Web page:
There is an exception to the mandatory arrest law. If both people have committed misdemeanor-level crimes, the police must determine who the "primary aggressor" was. This means figuring out which person was more responsible for what happened. The law gives police factors to look at to help them decide who the primary aggressor was. The police are allowed to arrest only the primary aggressor in these situations. Primary aggressor analysis does not apply in felony cases.
Sometimes people are arrested for "violations." The police can arrest someone if they witness them committing a violation. Even if the police did not witness it, you still have the right to make a complaint if a violation has been committed against you. The police may help you with this or give you information on how to use the courts. Ask a domestic violence advocate for help with this process if you need it.
If your partner has harassed or threatened you more than once, or if you
are afraid of future harm, tell the police because it may give them the
evidence they need to charge the abuser with a misdemeanor instead of a
The Domestic Incident Report (DIR) is a New York State form. Every time the police respond to a domestic violence call, they are required to fill out and give you a copy of the DIR, even if an arrest is not made. The report should include the following information:
- a Victim Rights Notice, which explains your legal rights and includes information on how to find local domestic violence services;
- the officers' names and badge numbers, so that you can contact them again if you have questions or need to add information to the police report; and
- an explanation if they are not making an arrest.
Part of the DIR is your statement. Your statement is a written description of what happened. The statement on the DIR could be shown to the court. Write your statement carefully. If English is not your first language and you don't understand what is written, ask for an interpreter or don't sign it. Giving a false statement is illegal.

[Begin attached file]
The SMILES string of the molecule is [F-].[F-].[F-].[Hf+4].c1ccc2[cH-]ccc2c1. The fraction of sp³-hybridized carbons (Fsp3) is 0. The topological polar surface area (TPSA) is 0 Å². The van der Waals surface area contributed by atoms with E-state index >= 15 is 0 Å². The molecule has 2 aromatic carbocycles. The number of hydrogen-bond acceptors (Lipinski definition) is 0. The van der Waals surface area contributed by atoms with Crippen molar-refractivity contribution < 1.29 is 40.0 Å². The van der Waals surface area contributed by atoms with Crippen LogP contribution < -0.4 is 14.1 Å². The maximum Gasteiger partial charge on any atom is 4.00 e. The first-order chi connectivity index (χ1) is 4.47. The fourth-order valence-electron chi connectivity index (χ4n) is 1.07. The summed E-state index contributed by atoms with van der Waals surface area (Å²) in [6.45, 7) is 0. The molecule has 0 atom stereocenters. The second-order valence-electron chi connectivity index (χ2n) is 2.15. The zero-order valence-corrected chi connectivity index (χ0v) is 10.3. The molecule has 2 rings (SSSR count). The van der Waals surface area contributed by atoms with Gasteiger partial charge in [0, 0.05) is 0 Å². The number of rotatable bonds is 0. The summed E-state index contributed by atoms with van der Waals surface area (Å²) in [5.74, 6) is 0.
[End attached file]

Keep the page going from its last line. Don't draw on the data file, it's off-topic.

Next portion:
The DIR is an official record of what happened when the police responded. It can be used by your attorney in Family Court, or by the District Attorney or judge in a criminal case. It is important that you keep a copy of the DIR for your records.
When the police come, they may arrest your partner or issue an appearance ticket, depending on the crime. If an arrest is made, they will bring your partner to the police station/precinct for booking, to prepare for arraignment.
During the arraignment, several things may happen.
- The defendant may have an attorney assigned to him.
- An order of protection may be issued.
- The defendant will be given a date to return to court.
- The case may be assigned to an Assistant District Attorney (ADA).
- If the defendant is non-English speaking or hearing-impaired, an interpreter should be provided.
If you have questions about what happened at the arraignment, contact the court and/or the DA's office. The court will be able to tell you if an order of protection was issued. If one was not issued, and you wish to have one, you can discuss this with the DA's office. You may not be able to get one until your partner returns to court. Call the police if you feel you are in danger.
After the arraignment, you may be contacted by the DA's office or an advocate. You may be asked to meet with someone from the DA's office. This person will ask you about what happened to you and may be able to answer any questions that you have. It is a good idea to write this person's name and phone number down in case you have any concerns or questions in the future. A criminal case can take awhile, and it is important to know who to call if you want information.
Appearance Ticket: If an appearance ticket is issued, it will require your partner to appear in court and be arraigned on charges(s) at a later date. This date may be set several days away, or more. Therefore, it is important to plan for your safety. If another incident happens before your partner goes to court, you should call the police again.
What if the police response isn't what you expected?
There may be times when the police do not respond in the way you think they are supposed to. If this happens, you may want to talk to an advocate at a domestic violence program. They can talk to you about possible options.
What if you get arrested?
Sometimes abused women get arrested. This can happen if the abuser lies about what happened and the police believe that he is really the victim, or if the police do not correctly identify the primary aggressor. It can also happen if you commit a felony, even if it was in self defense.
If you are arrested, get an attorney. The court must provide an attorney for you free of charge if you can not afford one on your own. This attorney is called a Public Defender. Every county in New York has a Public Defender's office, and you will be given information on how to get a Public Defender at arraignment.